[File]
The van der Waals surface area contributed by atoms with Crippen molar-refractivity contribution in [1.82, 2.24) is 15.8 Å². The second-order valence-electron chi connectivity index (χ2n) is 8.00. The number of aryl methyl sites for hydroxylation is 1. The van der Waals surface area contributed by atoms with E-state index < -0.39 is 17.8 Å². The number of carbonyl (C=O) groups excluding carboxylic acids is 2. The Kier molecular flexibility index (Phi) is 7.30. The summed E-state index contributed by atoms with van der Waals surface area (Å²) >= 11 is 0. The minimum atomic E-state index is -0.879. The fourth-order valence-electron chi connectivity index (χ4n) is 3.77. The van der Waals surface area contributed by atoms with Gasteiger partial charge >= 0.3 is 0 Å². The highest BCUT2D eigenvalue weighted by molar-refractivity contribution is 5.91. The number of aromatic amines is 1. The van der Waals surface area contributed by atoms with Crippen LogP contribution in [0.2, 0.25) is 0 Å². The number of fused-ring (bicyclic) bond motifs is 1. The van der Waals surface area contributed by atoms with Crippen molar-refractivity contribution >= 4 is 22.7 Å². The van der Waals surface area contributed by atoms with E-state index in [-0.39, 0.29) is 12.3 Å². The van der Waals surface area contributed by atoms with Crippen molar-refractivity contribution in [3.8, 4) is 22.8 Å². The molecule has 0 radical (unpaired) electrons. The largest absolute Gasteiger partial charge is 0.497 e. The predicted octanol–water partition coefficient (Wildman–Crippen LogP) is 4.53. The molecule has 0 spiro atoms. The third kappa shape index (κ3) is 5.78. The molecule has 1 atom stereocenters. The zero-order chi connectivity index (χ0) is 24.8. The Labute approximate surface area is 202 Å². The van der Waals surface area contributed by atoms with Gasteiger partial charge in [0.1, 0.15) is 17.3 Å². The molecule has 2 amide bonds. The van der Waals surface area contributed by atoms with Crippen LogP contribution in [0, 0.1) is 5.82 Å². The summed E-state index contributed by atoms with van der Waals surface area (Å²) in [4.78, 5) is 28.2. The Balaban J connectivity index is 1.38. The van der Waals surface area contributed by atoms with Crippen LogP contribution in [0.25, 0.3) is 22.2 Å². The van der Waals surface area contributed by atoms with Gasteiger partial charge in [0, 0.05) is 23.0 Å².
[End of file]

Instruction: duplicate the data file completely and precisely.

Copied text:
The van der Waals surface area contributed by atoms with Crippen molar-refractivity contribution in [1.82, 2.24) is 15.8 Å². The second-order valence-electron chi connectivity index (χ2n) is 8.00. The number of aryl methyl sites for hydroxylation is 1. The van der Waals surface area contributed by atoms with E-state index < -0.39 is 17.8 Å². The number of carbonyl (C=O) groups excluding carboxylic acids is 2. The Kier molecular flexibility index (Phi) is 7.30. The summed E-state index contributed by atoms with van der Waals surface area (Å²) >= 11 is 0. The minimum atomic E-state index is -0.879. The fourth-order valence-electron chi connectivity index (χ4n) is 3.77. The van der Waals surface area contributed by atoms with Gasteiger partial charge >= 0.3 is 0 Å². The highest BCUT2D eigenvalue weighted by molar-refractivity contribution is 5.91. The number of aromatic amines is 1. The van der Waals surface area contributed by atoms with Crippen LogP contribution in [0.2, 0.25) is 0 Å². The number of fused-ring (bicyclic) bond motifs is 1. The van der Waals surface area contributed by atoms with Crippen molar-refractivity contribution >= 4 is 22.7 Å². The van der Waals surface area contributed by atoms with E-state index in [-0.39, 0.29) is 12.3 Å². The van der Waals surface area contributed by atoms with Crippen molar-refractivity contribution in [3.8, 4) is 22.8 Å². The molecule has 0 radical (unpaired) electrons. The largest absolute Gasteiger partial charge is 0.497 e. The predicted octanol–water partition coefficient (Wildman–Crippen LogP) is 4.53. The molecule has 0 spiro atoms. The third kappa shape index (κ3) is 5.78. The molecule has 1 atom stereocenters. The zero-order chi connectivity index (χ0) is 24.8. The Labute approximate surface area is 202 Å². The van der Waals surface area contributed by atoms with Gasteiger partial charge in [0.1, 0.15) is 17.3 Å². The molecule has 2 amide bonds. The van der Waals surface area contributed by atoms with Crippen LogP contribution in [0, 0.1) is 5.82 Å². The summed E-state index contributed by atoms with van der Waals surface area (Å²) in [4.78, 5) is 28.2. The Balaban J connectivity index is 1.38. The van der Waals surface area contributed by atoms with Crippen LogP contribution in [0.25, 0.3) is 22.2 Å². The van der Waals surface area contributed by atoms with Gasteiger partial charge in [0, 0.05) is 23.0 Å².